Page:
by Jim Feist
The NBA Finals continues this week moving from the West Coast to Cleveland for Games 3 and 4. Game 5 will be played at Golden State, which is just the second time since 1984 that the league has gone back to the 2-2-1-1-1 format for the Finals. Last year it didn’t make a difference, as Miami split the first two at San Antonio, then the Spurs torched the Heat in South Beach, winning Games 3 and 4, 111-92 and 107-86. Of course, coming home for Game 5 was a treat, crushing the Heat, 104-87 to win the title in five.
The old 2-3-2 format didn't make any sense, with all the other playoff series the same -- then changing for the Finals. It wasn't always this way. The 2-3-2 change was instituted in an attempt to make series go longer, which would increase interest and TV ratings (in theory). They figured it was tougher for a team to win the first two games at home, then win two of the next three on the road to close out a series in five games. The league doesn't want five games, it wants six or seven.
Despite the 2013 series going seven games, it really didn't work often. Since 1994 there have only been four seven-game Finals. Over the last 16 years the Finals have gone 5, 6, 5, 4, 6, 5, 7, 6, 4, 6, 5, 7, 6, 5, 7 and 5 games. Too many sweeps and five-game series, not exactly what television executives and ratings observers would like.
The 2-3-2 format was put into effect for the 1985 NBA Finals when the Celtics and Lakers met during the Bird/Magic years. Before that, the Finals had always been 2-2-1-1-1, which worked fine. In fact, from 1976-84 there were three 7th games in the Finals and five series that went six games. Since 1985 under the 2-3-2 format there have been almost as many sweeps (4) as seven-game NBA Finals (1988, 1994, 2005, 2010, 2013). So much for changing the rules to get longer series!
Some players used to imply that the team with home court didn't even have an edge under the old format, being forced to play three road games in a row in the middle of the Finals. Not having home court appeared to help the Heat in 2012, getting a split in Oklahoma City after losing Game 1, then blitzing the young, wide-eyed Thunder with three straight home games. OKC's reward for having a better regular season record: Playing 3 of 5 NBA Finals game on the road.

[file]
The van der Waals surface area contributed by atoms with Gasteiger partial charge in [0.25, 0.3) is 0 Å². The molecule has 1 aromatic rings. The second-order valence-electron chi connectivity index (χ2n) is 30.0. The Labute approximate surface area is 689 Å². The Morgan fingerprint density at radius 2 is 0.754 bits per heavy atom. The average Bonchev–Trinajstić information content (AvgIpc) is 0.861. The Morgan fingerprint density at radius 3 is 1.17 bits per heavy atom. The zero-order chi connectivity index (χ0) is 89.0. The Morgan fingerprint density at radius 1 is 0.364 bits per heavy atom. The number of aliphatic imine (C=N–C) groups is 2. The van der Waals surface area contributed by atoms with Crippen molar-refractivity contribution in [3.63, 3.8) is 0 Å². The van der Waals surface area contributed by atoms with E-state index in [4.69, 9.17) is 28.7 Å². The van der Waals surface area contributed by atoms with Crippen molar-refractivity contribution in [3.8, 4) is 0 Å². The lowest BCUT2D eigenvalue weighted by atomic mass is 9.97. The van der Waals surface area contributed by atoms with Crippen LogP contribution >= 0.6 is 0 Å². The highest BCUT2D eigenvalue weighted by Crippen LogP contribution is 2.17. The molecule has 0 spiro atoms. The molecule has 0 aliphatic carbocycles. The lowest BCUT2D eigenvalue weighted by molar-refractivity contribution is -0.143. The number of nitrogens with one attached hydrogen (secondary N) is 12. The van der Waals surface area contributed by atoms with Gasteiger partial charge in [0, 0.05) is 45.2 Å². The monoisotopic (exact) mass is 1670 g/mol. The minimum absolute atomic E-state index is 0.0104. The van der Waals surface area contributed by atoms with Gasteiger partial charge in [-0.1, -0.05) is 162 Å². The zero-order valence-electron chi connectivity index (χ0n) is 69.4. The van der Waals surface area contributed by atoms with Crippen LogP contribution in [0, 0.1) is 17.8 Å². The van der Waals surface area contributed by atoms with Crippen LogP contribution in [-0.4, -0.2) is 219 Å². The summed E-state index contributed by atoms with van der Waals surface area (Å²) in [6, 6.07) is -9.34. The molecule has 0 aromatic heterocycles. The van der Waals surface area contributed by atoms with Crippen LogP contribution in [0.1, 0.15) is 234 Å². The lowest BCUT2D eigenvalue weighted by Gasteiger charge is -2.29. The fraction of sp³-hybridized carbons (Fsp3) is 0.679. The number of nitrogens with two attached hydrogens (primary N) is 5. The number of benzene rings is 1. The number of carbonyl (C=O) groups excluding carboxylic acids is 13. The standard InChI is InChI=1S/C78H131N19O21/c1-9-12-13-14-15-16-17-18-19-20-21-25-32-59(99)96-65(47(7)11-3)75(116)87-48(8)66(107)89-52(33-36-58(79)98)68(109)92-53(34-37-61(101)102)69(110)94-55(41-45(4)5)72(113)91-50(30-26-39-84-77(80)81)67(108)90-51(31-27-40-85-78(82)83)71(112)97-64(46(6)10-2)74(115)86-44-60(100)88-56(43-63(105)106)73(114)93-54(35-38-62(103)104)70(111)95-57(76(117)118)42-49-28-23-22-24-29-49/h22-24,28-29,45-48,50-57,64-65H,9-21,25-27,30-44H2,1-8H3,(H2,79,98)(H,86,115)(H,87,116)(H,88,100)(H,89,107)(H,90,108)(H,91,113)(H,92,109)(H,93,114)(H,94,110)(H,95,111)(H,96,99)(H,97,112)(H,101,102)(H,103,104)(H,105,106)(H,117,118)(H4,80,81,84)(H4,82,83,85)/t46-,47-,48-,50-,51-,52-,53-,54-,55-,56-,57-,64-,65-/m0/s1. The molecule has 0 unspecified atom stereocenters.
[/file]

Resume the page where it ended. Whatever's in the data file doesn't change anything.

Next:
That's what happened 11 years ago when the Pistons got a split in LA in the first two games, then came home and swept the middle three for the title. Nine years ago Miami got back in the series, down 2-0, by sweeping the middle three at home to take charge on the way to winning a title, putting the pressure on Dallas for Game 6. Dallas returned the favor in 2011 getting a split in Miami before winning 2 of 3 at home.
When the Celtics defeated the Lakers in seven games in 1984 (the last of the original 2-2-1-1-1 format), they took a 3-2 series lead by winning the key fifth game at home in a blowout. A year later (1985) when the two met again, the Lakers won the fifth game at home to take a 3-2 series lead and went on to win the series under the new 2-3-2 format. After the series, Celtics star Larry Bird commented that he didn't like the format change, and didn't like the fact that the all-important fifth game was on the road even though his team had earned the home court via a better regular season record.
You can argue the same thing happened in 2006 when the Mavericks went up 2-0 at home, then had to play three in a row in Miami. The Heat won all three, including the pivotal fifth game, putting the pressure on Dallas. The Mavs surely would have preferred to come home for Game 5.
Not counting this current series, over the last 16 years the home team is 65-25 SU, 54-35-1 ATS in the Finals, while the favorite is 59-31 SU and 50-39-1 ATS. Recent results show the home team stepping up and getting the money, while the favorite often wins but doesn't always cover. In fact, from 2001-2004 the home team went just 10-10 SU/6-13-1 ATS in the Finals.
Defense often rules this time of the year. In 2013 the Spurs and Heat ranked 5 and 11 in points allowed during the regular season, while both were in the top 8 in field goal shooting allowed. Three years ago the Heat and Thunder were 4th and 5th in field goal shooting defense. In 2011 the Mavericks finished 6th and 10th in the NBA in points allowed, while in 2010 the Lakers finished 5th and 9th in the NBA in points and field goal shooting defense allowed. Cleveland hasn’t won a major sports title since 1964 (Browns), so sentiment might be with LeBron winning one for his hometown. Or are we seeing the birth of a young Warriors dynasty?